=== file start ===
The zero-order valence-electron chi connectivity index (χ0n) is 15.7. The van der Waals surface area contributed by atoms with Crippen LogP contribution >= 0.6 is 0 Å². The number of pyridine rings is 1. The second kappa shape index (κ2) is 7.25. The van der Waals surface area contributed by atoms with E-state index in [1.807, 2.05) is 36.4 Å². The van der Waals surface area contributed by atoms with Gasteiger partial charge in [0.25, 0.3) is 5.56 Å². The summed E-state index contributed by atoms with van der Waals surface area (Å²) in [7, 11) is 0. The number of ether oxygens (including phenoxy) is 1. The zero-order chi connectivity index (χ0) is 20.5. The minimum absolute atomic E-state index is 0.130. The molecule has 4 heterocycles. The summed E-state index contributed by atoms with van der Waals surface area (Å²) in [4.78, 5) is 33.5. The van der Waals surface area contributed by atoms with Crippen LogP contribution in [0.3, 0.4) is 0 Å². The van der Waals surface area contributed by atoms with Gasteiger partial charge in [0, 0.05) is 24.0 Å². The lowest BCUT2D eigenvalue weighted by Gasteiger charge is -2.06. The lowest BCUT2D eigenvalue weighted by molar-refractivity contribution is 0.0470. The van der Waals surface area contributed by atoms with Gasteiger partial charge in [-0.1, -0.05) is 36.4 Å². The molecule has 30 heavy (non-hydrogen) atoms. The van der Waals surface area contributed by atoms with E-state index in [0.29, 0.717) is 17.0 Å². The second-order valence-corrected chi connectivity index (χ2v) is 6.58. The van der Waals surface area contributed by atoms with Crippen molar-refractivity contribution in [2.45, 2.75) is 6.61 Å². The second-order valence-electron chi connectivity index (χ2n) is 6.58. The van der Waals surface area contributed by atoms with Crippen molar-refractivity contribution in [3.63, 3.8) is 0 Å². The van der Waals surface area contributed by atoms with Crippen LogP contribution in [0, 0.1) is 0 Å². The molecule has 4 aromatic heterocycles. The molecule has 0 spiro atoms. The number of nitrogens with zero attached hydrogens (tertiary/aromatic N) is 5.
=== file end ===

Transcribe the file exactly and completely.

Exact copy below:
The zero-order valence-electron chi connectivity index (χ0n) is 15.7. The van der Waals surface area contributed by atoms with Crippen LogP contribution >= 0.6 is 0 Å². The number of pyridine rings is 1. The second kappa shape index (κ2) is 7.25. The van der Waals surface area contributed by atoms with E-state index in [1.807, 2.05) is 36.4 Å². The van der Waals surface area contributed by atoms with Gasteiger partial charge in [0.25, 0.3) is 5.56 Å². The summed E-state index contributed by atoms with van der Waals surface area (Å²) in [7, 11) is 0. The number of ether oxygens (including phenoxy) is 1. The zero-order chi connectivity index (χ0) is 20.5. The minimum absolute atomic E-state index is 0.130. The molecule has 4 heterocycles. The summed E-state index contributed by atoms with van der Waals surface area (Å²) in [4.78, 5) is 33.5. The van der Waals surface area contributed by atoms with Crippen LogP contribution in [0.3, 0.4) is 0 Å². The van der Waals surface area contributed by atoms with Gasteiger partial charge in [0, 0.05) is 24.0 Å². The lowest BCUT2D eigenvalue weighted by Gasteiger charge is -2.06. The lowest BCUT2D eigenvalue weighted by molar-refractivity contribution is 0.0470. The van der Waals surface area contributed by atoms with Gasteiger partial charge in [-0.1, -0.05) is 36.4 Å². The molecule has 30 heavy (non-hydrogen) atoms. The van der Waals surface area contributed by atoms with E-state index in [0.29, 0.717) is 17.0 Å². The second-order valence-corrected chi connectivity index (χ2v) is 6.58. The van der Waals surface area contributed by atoms with Crippen molar-refractivity contribution in [2.45, 2.75) is 6.61 Å². The second-order valence-electron chi connectivity index (χ2n) is 6.58. The van der Waals surface area contributed by atoms with Crippen molar-refractivity contribution in [3.63, 3.8) is 0 Å². The van der Waals surface area contributed by atoms with Crippen LogP contribution in [0, 0.1) is 0 Å². The molecule has 4 aromatic heterocycles. The molecule has 0 spiro atoms. The number of nitrogens with zero attached hydrogens (tertiary/aromatic N) is 5.